Coronavirus in the Workplace

The DOL (Finally!) Provides Guidance on Compensability of COVID Testing/Vaccination Time!

By Fiona W. Ong - Shawe Rosenthal LLP

January 21, 2022

[*UPDATE – The DOL seems to have removed the fact sheet from its website – but we captured a printout. We also note that the fact sheet referenced the Vax-or-Test ETS as if it were still in existence; perhaps that’s why it was pulled. Be warned that the printout is NOT official and, according to the DOL, should NOT be relied upon! In other words, you won’t be able to cite to the guidance, but we believe the general FLSA principles will likely not change in any future guidance.]

For much of the past year or so, employers have struggled with the question of whether they must pay employees for the time spent getting vaccinated against or tested for COVID-19, particularly during off-duty hours. The U.S. Department of Labor has finally issued guidance* on this issue under the Fair Labor Standards Act.

Under the FLSA, employers must pay for all hours worked. Thus, all time between the start and finish of an employee’s workday is compensable (other than meal breaks or other breaks of more than 20 minutes), regardless of where it occurs (on-site or off-site lab/vaccination provider). Outside of normal working hours, an employer must pay for time spent on activities required in order for the employee to safely and effectively perform their job – such activities are considered “integral and indispensable” to their work.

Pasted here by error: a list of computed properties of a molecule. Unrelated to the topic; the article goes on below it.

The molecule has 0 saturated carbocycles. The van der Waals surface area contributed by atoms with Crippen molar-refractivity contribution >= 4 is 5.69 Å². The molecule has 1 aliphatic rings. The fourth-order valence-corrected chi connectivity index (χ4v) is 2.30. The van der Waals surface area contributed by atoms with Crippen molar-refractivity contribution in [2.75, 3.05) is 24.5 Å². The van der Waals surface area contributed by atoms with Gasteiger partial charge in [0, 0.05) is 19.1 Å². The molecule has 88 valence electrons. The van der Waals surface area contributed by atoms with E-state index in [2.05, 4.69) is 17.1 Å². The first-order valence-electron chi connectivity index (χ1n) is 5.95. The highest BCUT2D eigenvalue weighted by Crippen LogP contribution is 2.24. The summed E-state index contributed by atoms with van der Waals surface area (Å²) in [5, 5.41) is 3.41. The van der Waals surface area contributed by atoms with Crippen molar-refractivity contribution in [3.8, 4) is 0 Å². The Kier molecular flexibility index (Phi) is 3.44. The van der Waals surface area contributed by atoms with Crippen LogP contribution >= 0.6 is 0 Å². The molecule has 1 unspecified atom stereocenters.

So, in the context of COVID-19 testing and vaccination, here are the rules:

Testing/vaccination that occurs during regular working hours must be paid.
If the employer requires vaccination, any off-duty time spent getting the vaccine must be paid.
If the employee is required to undergo testing in connection with a legally-required medical or religious exemption to a mandatory vaccination requirement, any off-duty time spent testing must be paid.
If the employee is required to undergo testing because they choose not to be vaccinated, the employer is not required to pay for any off-duty testing time. This applies where an employer has implemented a policy that does not mandate vaccination, but requires unvaccinated employees to undergo testing (i.e. “vax-or-test”).
If vaccination or testing is not required by the employer, the employee’s choice to engage in such activities during off-duty hours is not compensable.

Note, however, that state wage-hour laws may require employers to pay for testing or vaccination time where federal law does not. Therefore, it is important for employers to check whether any such laws apply before deciding not to compensate employees for off-duty testing or vaccination, in accordance with the DOL’s guidance.

This is obviously a fast-moving and complicated situation. We will continue to send out E-lerts on any significant developments. You may sign up for our e-communications by contacting shawe@shawe.com.

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